Henrik Eger: Every year you present often radically different productions of classical literature, for example a naked Captain Ahab hunting Moby Dick in a bathtub. This year, you chose Victor Hugo’s Hunchback of Notre Dame. Your inspiration seems to come from mysterious places. What filled your well this time around?
Michael Durkin: I have been inspired by the silent films of the 1920s and ‘30s, primarily these films: The Hunchback of Notre Dame, The Phantom of the Opera, The Cabinet of Dr. Caligari, Metropolis, the films of Charlie Chaplin and Buster Keaton, and the films of Georges Méliès.
HE: As a director and playwright, you tend to work with your actors as a collaborative team. Tell us more about that approach.
MD: I start with a cast in a workshop environment where we talk about the source materials: novels, plays, films, etc. We also discuss the iconography of the source material, its relationship to contemporary culture, and the relationship between the material and ourselves.
Through these discussions and a series of improvisational exercises, we generate material centered on text, stage images, choreography, etc. I don't like to put constraints on what the piece is going to be in these workshops, but let the cast and myself find the structure. The actors not only aid in the structure and text, but also aid in understanding the environment of the piece and the design. They offer up suggestions for design.
Through these workshops, discussions, and material generated, I then go away and "write" the piece. I put "write" in quotations because it is more sketching out the piece, creating a framework for us to go off of when we get into standard rehearsals.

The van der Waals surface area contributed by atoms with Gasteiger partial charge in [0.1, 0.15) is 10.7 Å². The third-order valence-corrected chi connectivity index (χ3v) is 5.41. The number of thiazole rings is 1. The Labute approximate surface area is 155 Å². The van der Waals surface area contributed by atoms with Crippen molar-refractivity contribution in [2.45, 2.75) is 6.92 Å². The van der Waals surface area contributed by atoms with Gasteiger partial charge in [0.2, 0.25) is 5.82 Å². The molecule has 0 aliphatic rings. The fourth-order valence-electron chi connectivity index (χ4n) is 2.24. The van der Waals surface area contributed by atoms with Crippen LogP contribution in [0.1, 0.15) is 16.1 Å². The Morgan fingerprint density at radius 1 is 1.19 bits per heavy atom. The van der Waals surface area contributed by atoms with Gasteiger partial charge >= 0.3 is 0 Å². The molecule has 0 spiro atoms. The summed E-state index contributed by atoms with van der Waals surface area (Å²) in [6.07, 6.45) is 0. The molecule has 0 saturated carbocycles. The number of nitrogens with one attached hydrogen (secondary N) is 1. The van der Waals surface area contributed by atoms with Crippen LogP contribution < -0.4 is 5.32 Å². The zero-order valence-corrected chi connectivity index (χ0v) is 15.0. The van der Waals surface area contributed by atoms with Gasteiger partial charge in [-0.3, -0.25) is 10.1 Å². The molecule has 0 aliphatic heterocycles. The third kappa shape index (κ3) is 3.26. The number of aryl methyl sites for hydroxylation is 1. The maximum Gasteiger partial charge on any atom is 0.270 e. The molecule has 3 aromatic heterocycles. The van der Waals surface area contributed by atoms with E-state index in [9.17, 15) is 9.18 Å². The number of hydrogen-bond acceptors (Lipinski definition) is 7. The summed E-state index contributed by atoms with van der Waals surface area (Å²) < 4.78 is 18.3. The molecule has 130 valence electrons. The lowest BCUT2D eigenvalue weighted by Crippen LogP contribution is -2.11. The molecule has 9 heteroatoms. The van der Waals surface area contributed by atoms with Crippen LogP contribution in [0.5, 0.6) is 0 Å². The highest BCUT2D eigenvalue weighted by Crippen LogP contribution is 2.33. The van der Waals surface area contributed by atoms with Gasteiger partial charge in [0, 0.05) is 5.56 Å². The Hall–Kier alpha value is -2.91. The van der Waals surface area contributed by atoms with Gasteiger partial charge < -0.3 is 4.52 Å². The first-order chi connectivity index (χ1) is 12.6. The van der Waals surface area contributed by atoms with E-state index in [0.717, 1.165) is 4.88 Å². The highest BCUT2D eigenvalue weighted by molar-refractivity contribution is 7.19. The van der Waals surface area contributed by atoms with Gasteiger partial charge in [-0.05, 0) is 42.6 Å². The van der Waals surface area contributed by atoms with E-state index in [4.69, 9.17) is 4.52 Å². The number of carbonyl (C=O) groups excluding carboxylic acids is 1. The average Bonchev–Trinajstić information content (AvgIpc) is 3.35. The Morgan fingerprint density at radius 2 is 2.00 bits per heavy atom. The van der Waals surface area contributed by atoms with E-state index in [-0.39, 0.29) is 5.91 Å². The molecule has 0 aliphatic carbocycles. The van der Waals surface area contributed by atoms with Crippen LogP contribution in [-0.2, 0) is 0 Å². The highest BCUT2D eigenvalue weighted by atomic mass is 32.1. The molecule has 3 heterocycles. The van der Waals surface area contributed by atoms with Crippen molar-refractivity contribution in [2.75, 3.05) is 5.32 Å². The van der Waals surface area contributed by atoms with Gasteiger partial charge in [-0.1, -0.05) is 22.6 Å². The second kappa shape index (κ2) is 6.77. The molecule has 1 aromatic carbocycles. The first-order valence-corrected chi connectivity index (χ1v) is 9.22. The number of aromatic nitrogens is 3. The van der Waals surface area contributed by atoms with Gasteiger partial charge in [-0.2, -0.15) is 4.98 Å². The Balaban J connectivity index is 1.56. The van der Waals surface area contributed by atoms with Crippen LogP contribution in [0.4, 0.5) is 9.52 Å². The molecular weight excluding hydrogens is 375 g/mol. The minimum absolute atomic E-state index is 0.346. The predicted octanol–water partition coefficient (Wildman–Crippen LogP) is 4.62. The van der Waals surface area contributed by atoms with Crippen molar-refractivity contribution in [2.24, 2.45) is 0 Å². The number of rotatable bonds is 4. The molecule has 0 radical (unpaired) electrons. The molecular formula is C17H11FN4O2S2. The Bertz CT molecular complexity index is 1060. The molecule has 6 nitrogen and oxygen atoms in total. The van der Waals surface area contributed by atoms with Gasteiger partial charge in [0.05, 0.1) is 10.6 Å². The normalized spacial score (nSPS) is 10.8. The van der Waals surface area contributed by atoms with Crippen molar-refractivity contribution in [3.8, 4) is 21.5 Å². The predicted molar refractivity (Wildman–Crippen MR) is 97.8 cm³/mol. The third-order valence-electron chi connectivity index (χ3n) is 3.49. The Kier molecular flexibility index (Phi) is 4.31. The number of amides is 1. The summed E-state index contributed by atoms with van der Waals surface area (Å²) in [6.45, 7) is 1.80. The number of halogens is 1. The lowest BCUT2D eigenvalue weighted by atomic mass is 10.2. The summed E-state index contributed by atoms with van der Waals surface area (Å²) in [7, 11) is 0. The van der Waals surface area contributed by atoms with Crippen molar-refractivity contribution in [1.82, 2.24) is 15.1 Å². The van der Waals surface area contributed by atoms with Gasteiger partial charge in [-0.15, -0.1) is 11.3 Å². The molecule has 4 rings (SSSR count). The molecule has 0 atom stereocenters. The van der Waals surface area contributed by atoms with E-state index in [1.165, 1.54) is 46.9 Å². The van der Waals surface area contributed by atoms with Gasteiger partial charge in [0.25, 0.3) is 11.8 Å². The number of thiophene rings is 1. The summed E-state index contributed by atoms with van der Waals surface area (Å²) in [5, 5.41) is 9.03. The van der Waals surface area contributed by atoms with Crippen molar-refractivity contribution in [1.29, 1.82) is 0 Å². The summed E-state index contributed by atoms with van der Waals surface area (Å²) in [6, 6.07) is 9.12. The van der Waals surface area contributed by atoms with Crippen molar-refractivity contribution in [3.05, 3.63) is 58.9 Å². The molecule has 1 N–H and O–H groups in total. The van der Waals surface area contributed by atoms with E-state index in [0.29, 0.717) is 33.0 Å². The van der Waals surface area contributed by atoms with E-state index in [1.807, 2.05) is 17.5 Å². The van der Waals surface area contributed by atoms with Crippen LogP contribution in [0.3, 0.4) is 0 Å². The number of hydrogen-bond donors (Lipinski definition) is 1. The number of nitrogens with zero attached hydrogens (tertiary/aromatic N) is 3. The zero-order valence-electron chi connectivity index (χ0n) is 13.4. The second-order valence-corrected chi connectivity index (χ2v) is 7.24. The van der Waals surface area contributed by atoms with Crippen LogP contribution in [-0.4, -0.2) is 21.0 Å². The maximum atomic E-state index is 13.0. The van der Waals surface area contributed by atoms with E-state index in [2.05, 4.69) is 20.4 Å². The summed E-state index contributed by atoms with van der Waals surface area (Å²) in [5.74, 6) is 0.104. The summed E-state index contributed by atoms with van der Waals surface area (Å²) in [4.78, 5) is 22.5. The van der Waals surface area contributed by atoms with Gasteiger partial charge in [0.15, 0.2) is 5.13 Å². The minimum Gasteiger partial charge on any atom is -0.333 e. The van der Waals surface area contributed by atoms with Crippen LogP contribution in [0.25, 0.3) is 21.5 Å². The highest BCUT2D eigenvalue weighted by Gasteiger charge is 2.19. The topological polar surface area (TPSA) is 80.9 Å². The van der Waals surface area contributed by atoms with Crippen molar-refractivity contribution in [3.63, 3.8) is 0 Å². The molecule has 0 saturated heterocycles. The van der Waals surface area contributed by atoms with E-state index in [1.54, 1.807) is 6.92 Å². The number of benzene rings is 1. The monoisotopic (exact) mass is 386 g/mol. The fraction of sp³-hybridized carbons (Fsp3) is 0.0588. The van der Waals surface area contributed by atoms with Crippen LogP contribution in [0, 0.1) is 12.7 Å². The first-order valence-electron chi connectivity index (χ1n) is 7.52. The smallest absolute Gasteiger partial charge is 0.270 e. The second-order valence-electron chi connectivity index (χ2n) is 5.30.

HE: How many weeks do you spend on preparing for a new piece through this workshop approach, and what happens if some of your actors get a job at a big theater?
MD: What’s great about the workshop environment is that we are generating material that can be used in the final product — it doesn’t have to be. We’ve started workshops in April and May and had a two-month break before standard rehearsals. A lot can happen in that time frame. The workshops were more about generating material than rehearsing for the show. All of the participants in these workshops will be credited as creators of the project.
HE: What do you want to explore in your new production?
MD: Religion, archetypal characters, and what it means to be a monster. What happens when we let obsession pulsate through our veins? Are we capable of denouncing our beliefs for the sake of lust?
HE: Interesting, why don’t we start with religion?
MD: The performance takes place in the sanctuary space of an active Presbyterian church. People have some sort of relationship to religion — positive or negative. A universal truth to this piece is the character of Archdeacon Claude Frollo [Quasimodo's guardian, played by Steve Wright] and his doubts towards the church.